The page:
“The bike that you use for this is really cool,” Brake says. An added advantage, he says, is that “a cyclocross bike can get you into some adventurous off-road biking.”

For Brake, cyclocross not only bridges the gap between the summer road bicycling season and the winter fat tire bicycling season but also keeps him in a competitive mode in races that offer stiff competition and a lot of fun.

While a few Montrose enthusiasts have competed in cyclocross events over the last few years, Brake says the fall of 2013 marked the first time a team of riders got together to compete regularly in organized races throughout the state.

Before the 2013 season got underway, Brake helped Cascade Bicycles owner Donnie Watson put together a team that, thanks to networking with a handful of Montrose businesses, garnered some much-needed sponsorships. Word spread that a cyclocross team was being formed, and soon, nine people signed on to ride. (Half of those riders, Brake says, didn’t even know it was a sport.)

“It’s been really cool to get people interested in something they have never even heard of,” Brake says.

Montrose native Jessica Kastendieck, whose father tried out for the Olympic cycling team, signed on, even though she had never competed in anything like cyclocross before. Always up for a challenge, Kastendieck practiced with the team down in Montrose’s Riverbottom Park, falling off a few times, and learning to dismount and carry her bike. In Grand Junction, at her first competition, she raced in the C Class, which is for beginners, taking second place in the women’s division.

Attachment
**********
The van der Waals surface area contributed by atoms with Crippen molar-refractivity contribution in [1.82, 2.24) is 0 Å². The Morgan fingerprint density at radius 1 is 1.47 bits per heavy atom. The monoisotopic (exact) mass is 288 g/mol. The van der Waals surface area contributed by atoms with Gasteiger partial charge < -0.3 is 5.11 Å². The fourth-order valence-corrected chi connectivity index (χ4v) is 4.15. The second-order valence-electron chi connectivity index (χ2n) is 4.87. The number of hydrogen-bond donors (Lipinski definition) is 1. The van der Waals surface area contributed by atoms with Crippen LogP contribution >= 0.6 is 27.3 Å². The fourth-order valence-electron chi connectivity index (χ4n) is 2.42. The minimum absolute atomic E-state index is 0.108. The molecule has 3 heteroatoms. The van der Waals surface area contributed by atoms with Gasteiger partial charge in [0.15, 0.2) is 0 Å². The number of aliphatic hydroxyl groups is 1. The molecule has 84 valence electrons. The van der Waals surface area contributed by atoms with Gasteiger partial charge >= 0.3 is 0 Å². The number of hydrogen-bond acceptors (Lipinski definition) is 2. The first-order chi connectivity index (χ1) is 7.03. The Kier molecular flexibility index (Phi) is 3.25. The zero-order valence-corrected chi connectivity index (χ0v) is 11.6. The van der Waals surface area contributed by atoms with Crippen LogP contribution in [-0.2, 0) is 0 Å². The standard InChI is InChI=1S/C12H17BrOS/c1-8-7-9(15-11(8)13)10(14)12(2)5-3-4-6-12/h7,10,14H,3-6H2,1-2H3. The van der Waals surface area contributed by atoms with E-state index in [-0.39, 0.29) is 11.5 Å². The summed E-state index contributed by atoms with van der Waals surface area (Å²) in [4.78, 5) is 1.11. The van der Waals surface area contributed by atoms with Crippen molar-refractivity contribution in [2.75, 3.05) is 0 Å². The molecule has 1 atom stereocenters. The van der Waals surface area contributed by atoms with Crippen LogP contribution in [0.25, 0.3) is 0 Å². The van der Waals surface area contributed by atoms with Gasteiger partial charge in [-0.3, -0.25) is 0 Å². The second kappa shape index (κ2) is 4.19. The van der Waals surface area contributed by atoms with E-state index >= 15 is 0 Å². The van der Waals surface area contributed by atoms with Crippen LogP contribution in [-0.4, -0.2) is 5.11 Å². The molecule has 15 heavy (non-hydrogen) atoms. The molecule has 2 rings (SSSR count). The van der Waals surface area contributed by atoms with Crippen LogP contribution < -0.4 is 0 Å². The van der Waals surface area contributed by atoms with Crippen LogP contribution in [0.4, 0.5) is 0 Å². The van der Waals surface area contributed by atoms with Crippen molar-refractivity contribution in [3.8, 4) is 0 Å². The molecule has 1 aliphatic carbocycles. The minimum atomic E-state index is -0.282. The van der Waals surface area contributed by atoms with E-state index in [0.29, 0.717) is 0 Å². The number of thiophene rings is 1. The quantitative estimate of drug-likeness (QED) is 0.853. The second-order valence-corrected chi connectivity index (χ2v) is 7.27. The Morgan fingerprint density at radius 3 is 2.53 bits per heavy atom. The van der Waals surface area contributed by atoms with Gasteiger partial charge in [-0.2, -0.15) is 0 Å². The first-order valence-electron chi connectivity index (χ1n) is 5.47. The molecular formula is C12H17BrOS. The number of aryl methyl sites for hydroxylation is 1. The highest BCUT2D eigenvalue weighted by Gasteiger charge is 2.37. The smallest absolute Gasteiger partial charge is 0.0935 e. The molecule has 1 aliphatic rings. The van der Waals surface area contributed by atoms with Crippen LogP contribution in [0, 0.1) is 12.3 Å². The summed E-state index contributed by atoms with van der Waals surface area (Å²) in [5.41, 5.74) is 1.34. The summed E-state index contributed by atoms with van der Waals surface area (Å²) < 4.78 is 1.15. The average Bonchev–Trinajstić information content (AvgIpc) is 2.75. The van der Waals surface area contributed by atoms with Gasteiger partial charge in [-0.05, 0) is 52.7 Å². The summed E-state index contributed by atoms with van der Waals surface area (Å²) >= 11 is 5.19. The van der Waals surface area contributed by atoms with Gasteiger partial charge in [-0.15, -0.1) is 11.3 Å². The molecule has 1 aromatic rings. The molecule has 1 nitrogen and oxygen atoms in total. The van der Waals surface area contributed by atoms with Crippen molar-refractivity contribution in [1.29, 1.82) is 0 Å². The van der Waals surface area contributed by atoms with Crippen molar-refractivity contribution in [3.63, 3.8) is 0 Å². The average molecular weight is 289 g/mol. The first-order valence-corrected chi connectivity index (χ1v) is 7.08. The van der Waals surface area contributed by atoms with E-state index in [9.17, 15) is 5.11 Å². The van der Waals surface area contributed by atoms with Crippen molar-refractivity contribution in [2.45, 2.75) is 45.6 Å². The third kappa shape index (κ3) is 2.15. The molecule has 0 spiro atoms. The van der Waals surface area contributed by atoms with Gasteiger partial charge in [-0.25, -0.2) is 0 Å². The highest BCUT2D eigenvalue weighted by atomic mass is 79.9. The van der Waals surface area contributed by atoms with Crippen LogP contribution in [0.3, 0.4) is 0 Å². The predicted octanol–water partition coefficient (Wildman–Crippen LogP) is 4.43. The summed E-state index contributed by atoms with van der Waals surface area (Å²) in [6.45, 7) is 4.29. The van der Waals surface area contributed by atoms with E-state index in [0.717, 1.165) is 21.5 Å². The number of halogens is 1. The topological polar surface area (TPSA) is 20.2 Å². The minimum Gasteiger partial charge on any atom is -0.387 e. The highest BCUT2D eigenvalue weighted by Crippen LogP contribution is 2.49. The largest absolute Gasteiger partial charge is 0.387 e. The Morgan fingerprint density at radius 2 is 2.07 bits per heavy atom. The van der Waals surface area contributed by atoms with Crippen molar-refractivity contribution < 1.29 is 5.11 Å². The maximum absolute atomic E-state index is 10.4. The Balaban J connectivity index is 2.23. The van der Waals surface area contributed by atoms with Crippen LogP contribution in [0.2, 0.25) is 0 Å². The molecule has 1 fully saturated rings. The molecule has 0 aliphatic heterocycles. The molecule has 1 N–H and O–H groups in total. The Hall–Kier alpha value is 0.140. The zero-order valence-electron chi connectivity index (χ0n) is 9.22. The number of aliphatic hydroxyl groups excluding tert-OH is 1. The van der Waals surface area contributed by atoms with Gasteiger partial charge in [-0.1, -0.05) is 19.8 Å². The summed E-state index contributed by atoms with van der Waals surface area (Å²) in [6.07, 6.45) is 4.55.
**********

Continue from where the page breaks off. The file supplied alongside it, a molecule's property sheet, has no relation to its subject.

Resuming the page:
“The thing I like about it the most is probably the relaxed and fun atmosphere,” Kastendieck says. “You are in a race against other people, but you feel like you are out there to have fun. It’s not a serious road race, triathlon or marathon. It doesn’t feel serious like that. Everyone’s out there having a good time.”

At the same time, she says, “People are trying to cut you off, tires are rubbing and you have that element of getting down and dirty and going for it.”

For Shawn Lund, now in his third season of competing in cyclocross, the sport’s competitiveness and scrappy atmosphere gives it an eclectic energy all its own.

“If you are in a road cycling race and you can’t quite keep up, you get left in the dust, and you ride it by yourself,” Lund says. “In cyclocross, you are always racing somebody. You might not be at the front, but there is always somebody around you, rubbing elbows or chasing you. It’s really physical, but the courses are entertaining enough that you forget how hard it hurts sometimes. It has a really neat vibe to it.”

Lund is psyched to have Montrose cyclocross teammates to train with.

“One of the really cool things about our team is that there is a broad spectrum of ages, skills and fitness levels,” Lund says. “Everyone is out there trying to get better, working hard, having a lot of success and a lot of fun. I really can’t tell you how much we appreciate Donnie and the businesses that stepped up to help make this happen.”

With a fledgling team of dedicated cyclocross racers ready to compete statewide, some riders are thinking big.

“Our dream is to bring cyclocross races to Montrose and hold our own races,” says Kastendieck. “Maybe have a circuit that we do, maybe up on the [Uncompahgre] Plateau or on Cerro Summit.”

“It’s the fastest-growing cycling sport in the world,” Lund adds. “It is really exciting to have it hit Montrose.”

Anyone interested in cyclocross is encouraged to stop in at Cascade Bicycles, located at 21 N. Cascade Ave. in Montrose.